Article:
Journalists have to be especially careful when they are writing about court cases and crimes.
Their reports are read, seen or heard by lots of people, including the 12 ordinary men and women (15 in Scotland) who form the jury.
It is the jury's job to look at all the evidence in a court case and decide whether the accused person is innocent or guilty of committing a serious crime.
What if their decision was influenced by what they saw on the television, or read in a newspaper? It wouldn't be a fair trial!
That's why there is a law called the Contempt of Court Act 1981 to stop journalists reporting information that could affect the outcome of a court case.
What kind of things might influence a jury?
Reporting that an accused person has broken the law before. Usually the jury is not told about this, so they can make a decision based purely on current evidence.
Calling the accused person "a burglar" for example, before the jury have decided whether he is innocent or guilty.
Photographs may influence a jury. In Scotland, pictures of an accused person are hardly ever allowed to be used.
The general rule is: A journalist who knows more than the jury should keep it to themselves.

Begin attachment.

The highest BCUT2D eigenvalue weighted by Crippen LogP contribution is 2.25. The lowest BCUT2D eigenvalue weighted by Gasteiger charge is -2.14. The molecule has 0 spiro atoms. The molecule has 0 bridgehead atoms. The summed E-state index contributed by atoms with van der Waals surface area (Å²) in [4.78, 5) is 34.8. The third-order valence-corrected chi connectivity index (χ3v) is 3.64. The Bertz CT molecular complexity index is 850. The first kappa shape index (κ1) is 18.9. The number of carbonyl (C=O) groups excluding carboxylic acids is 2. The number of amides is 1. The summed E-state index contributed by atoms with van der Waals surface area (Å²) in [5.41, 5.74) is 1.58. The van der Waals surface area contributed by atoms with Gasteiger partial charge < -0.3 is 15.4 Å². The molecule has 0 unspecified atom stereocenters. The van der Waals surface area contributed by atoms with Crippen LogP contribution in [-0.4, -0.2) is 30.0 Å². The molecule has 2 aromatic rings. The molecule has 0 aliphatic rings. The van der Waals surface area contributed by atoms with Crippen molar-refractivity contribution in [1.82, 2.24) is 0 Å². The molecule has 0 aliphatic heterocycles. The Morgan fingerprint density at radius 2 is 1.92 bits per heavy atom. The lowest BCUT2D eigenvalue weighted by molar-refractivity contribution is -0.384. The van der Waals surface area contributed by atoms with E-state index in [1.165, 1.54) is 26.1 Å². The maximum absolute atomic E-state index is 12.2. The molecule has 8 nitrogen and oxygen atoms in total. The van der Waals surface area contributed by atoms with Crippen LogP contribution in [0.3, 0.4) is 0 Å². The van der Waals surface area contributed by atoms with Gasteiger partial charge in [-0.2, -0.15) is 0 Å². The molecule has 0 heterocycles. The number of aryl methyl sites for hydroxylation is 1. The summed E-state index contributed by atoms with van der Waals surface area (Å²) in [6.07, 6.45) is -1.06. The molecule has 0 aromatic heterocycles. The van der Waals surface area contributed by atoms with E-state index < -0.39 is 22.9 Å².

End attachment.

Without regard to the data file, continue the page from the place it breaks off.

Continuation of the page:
What can you report without falling foul of the contempt law?
Once someone has been arrested, and before the court case, reports should not give much more than the person's:
Once the trial has started, you are allowed to report what happens in court. There are special press benches where journalists sit and make accurate notes about what people say.
- the crime for which they have been arrested e.g. burglary
In most cases where children under 18 are involved (17 in Northern Ireland), you can't report anything that identifies them e.g. their name, age, address.
Judges also have the power to ban journalists from publishing certain details about people involved in the court case.
What happens if a journalist is found to be in contempt of court?
If the judge decides the accused person won't get a fair trial, they might release them. This could mean letting a criminal off or stopping an innocent person from clearing their name.
The newspaper or broadcaster may face a huge fine, or even prison.
The Sunday Mirror had to pay £175,000 for printing information which could have affected the trial of Leeds United footballers Jonathan Woodgate and Lee Bowyer. And the whole court case had to be re-run.
Why have a law about contempt?
It's there to strike a balance between:
A person's right to be treated fairly in court
A journalist's right to report what is happening in the world